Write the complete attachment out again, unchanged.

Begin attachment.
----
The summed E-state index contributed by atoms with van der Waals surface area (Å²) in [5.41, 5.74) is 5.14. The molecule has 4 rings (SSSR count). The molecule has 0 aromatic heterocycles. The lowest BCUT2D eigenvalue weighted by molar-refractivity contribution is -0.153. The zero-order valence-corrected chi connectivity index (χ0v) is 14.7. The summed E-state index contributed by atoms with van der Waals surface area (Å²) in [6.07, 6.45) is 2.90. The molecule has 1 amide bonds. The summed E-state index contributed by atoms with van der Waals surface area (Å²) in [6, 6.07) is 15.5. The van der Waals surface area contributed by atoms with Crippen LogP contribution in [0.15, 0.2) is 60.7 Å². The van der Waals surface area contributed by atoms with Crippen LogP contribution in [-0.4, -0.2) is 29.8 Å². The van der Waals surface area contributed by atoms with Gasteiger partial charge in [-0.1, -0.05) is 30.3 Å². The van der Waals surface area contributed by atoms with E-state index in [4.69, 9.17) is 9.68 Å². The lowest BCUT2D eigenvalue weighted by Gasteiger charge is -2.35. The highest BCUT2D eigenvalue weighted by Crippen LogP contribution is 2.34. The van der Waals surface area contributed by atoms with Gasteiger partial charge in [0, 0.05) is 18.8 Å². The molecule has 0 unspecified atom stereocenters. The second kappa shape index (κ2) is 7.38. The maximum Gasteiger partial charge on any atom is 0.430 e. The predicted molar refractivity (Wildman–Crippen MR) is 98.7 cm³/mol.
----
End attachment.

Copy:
The summed E-state index contributed by atoms with van der Waals surface area (Å²) in [5.41, 5.74) is 5.14. The molecule has 4 rings (SSSR count). The molecule has 0 aromatic heterocycles. The lowest BCUT2D eigenvalue weighted by molar-refractivity contribution is -0.153. The zero-order valence-corrected chi connectivity index (χ0v) is 14.7. The summed E-state index contributed by atoms with van der Waals surface area (Å²) in [6.07, 6.45) is 2.90. The molecule has 1 amide bonds. The summed E-state index contributed by atoms with van der Waals surface area (Å²) in [6, 6.07) is 15.5. The van der Waals surface area contributed by atoms with Crippen LogP contribution in [0.15, 0.2) is 60.7 Å². The van der Waals surface area contributed by atoms with Crippen LogP contribution in [-0.4, -0.2) is 29.8 Å². The van der Waals surface area contributed by atoms with Gasteiger partial charge in [-0.1, -0.05) is 30.3 Å². The van der Waals surface area contributed by atoms with E-state index in [4.69, 9.17) is 9.68 Å². The lowest BCUT2D eigenvalue weighted by Gasteiger charge is -2.35. The highest BCUT2D eigenvalue weighted by Crippen LogP contribution is 2.34. The van der Waals surface area contributed by atoms with Gasteiger partial charge in [0, 0.05) is 18.8 Å². The molecule has 0 unspecified atom stereocenters. The second kappa shape index (κ2) is 7.38. The maximum Gasteiger partial charge on any atom is 0.430 e. The predicted molar refractivity (Wildman–Crippen MR) is 98.7 cm³/mol.